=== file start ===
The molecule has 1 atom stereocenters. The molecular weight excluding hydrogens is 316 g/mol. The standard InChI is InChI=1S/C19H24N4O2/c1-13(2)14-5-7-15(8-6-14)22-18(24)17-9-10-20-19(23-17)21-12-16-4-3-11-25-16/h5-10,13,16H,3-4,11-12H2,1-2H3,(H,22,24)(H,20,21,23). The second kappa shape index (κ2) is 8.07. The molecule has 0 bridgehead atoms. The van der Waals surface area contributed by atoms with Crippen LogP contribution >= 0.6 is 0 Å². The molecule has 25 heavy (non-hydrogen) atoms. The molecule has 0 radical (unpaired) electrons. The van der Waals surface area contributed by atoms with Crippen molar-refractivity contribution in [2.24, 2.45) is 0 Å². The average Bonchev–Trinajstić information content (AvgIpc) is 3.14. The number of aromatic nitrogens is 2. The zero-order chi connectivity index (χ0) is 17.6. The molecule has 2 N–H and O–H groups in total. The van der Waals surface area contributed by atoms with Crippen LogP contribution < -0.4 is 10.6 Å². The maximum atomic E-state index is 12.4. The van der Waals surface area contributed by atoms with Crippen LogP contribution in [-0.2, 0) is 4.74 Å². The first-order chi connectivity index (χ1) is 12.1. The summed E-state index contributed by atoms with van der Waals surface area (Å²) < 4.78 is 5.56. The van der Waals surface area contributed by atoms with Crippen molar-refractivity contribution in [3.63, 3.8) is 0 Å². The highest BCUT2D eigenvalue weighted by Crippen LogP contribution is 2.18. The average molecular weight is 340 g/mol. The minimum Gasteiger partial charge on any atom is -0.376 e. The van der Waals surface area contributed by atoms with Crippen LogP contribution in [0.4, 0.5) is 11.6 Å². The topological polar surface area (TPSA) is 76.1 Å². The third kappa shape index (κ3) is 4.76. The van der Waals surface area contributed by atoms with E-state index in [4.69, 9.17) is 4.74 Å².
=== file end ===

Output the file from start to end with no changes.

The molecule has 1 atom stereocenters. The molecular weight excluding hydrogens is 316 g/mol. The standard InChI is InChI=1S/C19H24N4O2/c1-13(2)14-5-7-15(8-6-14)22-18(24)17-9-10-20-19(23-17)21-12-16-4-3-11-25-16/h5-10,13,16H,3-4,11-12H2,1-2H3,(H,22,24)(H,20,21,23). The second kappa shape index (κ2) is 8.07. The molecule has 0 bridgehead atoms. The van der Waals surface area contributed by atoms with Crippen LogP contribution >= 0.6 is 0 Å². The molecule has 25 heavy (non-hydrogen) atoms. The molecule has 0 radical (unpaired) electrons. The van der Waals surface area contributed by atoms with Crippen molar-refractivity contribution in [2.24, 2.45) is 0 Å². The average Bonchev–Trinajstić information content (AvgIpc) is 3.14. The number of aromatic nitrogens is 2. The zero-order chi connectivity index (χ0) is 17.6. The molecule has 2 N–H and O–H groups in total. The van der Waals surface area contributed by atoms with Crippen LogP contribution < -0.4 is 10.6 Å². The maximum atomic E-state index is 12.4. The van der Waals surface area contributed by atoms with Crippen LogP contribution in [-0.2, 0) is 4.74 Å². The first-order chi connectivity index (χ1) is 12.1. The summed E-state index contributed by atoms with van der Waals surface area (Å²) < 4.78 is 5.56. The van der Waals surface area contributed by atoms with Crippen molar-refractivity contribution in [3.63, 3.8) is 0 Å². The highest BCUT2D eigenvalue weighted by Crippen LogP contribution is 2.18. The average molecular weight is 340 g/mol. The minimum Gasteiger partial charge on any atom is -0.376 e. The van der Waals surface area contributed by atoms with Crippen LogP contribution in [0.4, 0.5) is 11.6 Å². The topological polar surface area (TPSA) is 76.1 Å². The third kappa shape index (κ3) is 4.76. The van der Waals surface area contributed by atoms with E-state index in [4.69, 9.17) is 4.74 Å².